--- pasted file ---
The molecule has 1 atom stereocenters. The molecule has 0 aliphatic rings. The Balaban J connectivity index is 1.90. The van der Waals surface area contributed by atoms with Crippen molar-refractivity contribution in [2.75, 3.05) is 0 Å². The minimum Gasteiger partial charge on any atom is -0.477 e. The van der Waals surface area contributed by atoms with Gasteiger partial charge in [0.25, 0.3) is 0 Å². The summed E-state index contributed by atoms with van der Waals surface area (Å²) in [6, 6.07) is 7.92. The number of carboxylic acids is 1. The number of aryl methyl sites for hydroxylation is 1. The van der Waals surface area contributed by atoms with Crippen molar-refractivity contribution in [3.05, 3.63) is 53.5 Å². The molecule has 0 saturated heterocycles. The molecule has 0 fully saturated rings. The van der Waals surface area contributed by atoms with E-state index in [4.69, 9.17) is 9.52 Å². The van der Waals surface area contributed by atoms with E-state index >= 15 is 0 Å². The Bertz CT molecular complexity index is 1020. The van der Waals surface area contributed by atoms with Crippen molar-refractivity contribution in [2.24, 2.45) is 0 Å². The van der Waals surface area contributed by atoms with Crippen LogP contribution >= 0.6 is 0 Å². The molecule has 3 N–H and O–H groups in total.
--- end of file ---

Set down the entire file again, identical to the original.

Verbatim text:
The molecule has 1 atom stereocenters. The molecule has 0 aliphatic rings. The Balaban J connectivity index is 1.90. The van der Waals surface area contributed by atoms with Crippen molar-refractivity contribution in [2.75, 3.05) is 0 Å². The minimum Gasteiger partial charge on any atom is -0.477 e. The van der Waals surface area contributed by atoms with Gasteiger partial charge in [0.25, 0.3) is 0 Å². The summed E-state index contributed by atoms with van der Waals surface area (Å²) in [6, 6.07) is 7.92. The number of carboxylic acids is 1. The number of aryl methyl sites for hydroxylation is 1. The van der Waals surface area contributed by atoms with Crippen molar-refractivity contribution in [3.05, 3.63) is 53.5 Å². The molecule has 0 saturated heterocycles. The molecule has 0 fully saturated rings. The van der Waals surface area contributed by atoms with E-state index in [4.69, 9.17) is 9.52 Å². The van der Waals surface area contributed by atoms with E-state index >= 15 is 0 Å². The Bertz CT molecular complexity index is 1020. The van der Waals surface area contributed by atoms with Crippen molar-refractivity contribution in [2.24, 2.45) is 0 Å². The van der Waals surface area contributed by atoms with Crippen LogP contribution >= 0.6 is 0 Å². The molecule has 3 N–H and O–H groups in total.